It has often been said that the beginning and end of a journey start on the local road network and for our communities it doesn’t really matter what we call our roads, SRN, Local Roads, MRN and so on. For them it’s how they get from A to B. They want to do this knowing it will be reliable, quick and safe.
The Transport Investment Strategy sets out a vision for our roads network that recognises that we must fundamentally put the user at the heart of the decisions we make. It makes strong reference to the importance we must place on our environment and well-being. It is uplifting to see these words set out in a transport strategy document. This strategy gives weight to the view that done well, done sympathetically and done with our communities and businesses we can bring about benefits that are more than just the time it takes to get from A to B. It presents an opportunity to shape housing development, improve prosperity and to capitalise on new and emerging technology.
Local roads will always be important to local authorities, not least because of the sheer length of road that we manage, some 44 times the length of road than the SRN. It’s also fair to say there has been a historic under investment in our local roads. We know that for infrastructure investment to be successful in creating those vibrant, thriving and healthy communities we need to follow an asset approach which emphasises the importance of good maintenance. Investment in new infrastructure, strategic or otherwise cannot be at detriment to the long term maintenance of what we already have.
So we have this opportunity, initially set out in the Rees Jeffreys Road Fund Major Roads report which suggests not only an MRN but also, crucially, the ways in which funding could support it. We can all list our most heavily trafficked routes, the ones that without which businesses, visitors and residents themselves would struggle. What matters now is the outcome we choose for this potential new network. In some respects it matters not who manages it; more important are the outcomes for the user.
Bring together a good quality strategic road network with a major route network that has for example, the right levels of investment to unlock pinch points and you almost have a recipe for success. Throw in the right level of investment for the local roads, including the necessary maintenance funding and the network can only provide a great user experience, provide opportunities for business and support our economic growth.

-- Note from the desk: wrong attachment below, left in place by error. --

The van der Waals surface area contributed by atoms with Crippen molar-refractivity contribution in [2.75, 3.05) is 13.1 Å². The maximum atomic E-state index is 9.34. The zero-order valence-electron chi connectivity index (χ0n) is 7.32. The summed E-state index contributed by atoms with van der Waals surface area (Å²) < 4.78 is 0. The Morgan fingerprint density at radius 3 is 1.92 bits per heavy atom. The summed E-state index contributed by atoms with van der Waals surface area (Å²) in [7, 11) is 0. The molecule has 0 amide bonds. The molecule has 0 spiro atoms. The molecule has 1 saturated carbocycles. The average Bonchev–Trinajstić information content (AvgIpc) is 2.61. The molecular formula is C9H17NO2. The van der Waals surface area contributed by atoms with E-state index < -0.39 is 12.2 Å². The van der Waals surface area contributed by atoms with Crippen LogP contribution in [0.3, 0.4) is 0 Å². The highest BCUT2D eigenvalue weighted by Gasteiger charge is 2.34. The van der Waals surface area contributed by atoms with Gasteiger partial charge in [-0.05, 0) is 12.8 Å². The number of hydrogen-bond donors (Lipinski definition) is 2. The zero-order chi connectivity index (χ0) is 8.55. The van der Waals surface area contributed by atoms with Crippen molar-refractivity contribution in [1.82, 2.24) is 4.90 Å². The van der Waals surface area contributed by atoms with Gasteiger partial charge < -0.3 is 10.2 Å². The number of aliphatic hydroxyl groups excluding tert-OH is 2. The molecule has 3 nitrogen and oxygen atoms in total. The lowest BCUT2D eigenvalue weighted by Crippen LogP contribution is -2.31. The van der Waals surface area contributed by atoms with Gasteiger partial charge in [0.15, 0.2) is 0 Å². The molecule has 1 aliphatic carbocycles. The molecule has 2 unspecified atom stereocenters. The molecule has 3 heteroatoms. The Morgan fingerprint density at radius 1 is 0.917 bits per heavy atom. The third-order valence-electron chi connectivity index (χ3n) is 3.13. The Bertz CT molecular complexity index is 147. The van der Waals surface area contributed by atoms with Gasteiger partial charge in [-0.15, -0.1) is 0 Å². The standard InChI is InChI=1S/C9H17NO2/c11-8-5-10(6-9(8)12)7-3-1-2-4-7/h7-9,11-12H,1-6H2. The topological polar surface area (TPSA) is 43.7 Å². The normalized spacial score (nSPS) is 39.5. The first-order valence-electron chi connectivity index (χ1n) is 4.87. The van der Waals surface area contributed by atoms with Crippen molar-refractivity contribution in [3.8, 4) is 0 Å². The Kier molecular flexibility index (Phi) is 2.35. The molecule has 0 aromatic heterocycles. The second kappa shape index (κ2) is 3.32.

It is too easy to think about new infrastructure, even though that may be the right solution. Our sub national transport strategies need to drive that particular set of priorities. And within those transport strategies we need to look at other ways to support the traveller. We need to consider, for example, how smart ticketing solutions can help with the user experience. We need to be mindful that at some point the internal combustion engine will become the enthusiast’s choice rather than the norm. Our transport strategies not only need to consider the here and now but to look 20, 30 or 40 years from now. Our investment decisions need to be reflective of what a future network may look like.
I think the Transport Investment strategy sets the tone and gives us the springboard to consider this. As a strategy I quite like it and it appears deliverable. The test will be how we rise to the challenges it poses and how the Government supports us in doing it. It has also been said that fine words butter no parsnips, perhaps the first recognition of how committed we are will show through in the Autumn budget on the 22 November. I do hope so.
Rupert Clubb is Director of Communities, Economy and Transport, East Sussex County Council and the immediate Past President of ADEPT, the Association of Directors of Environment, Economy, Planning and Transport
Rupert will expand his thoughts on unpicking the Infrastructure Investment Strategy and the interfaces across the SRN and local and major roads networks in session 2 of the HUK Conference on 8 November
Rupert Clubb – Director of Communities, Economy and Transport, East Sussex County Council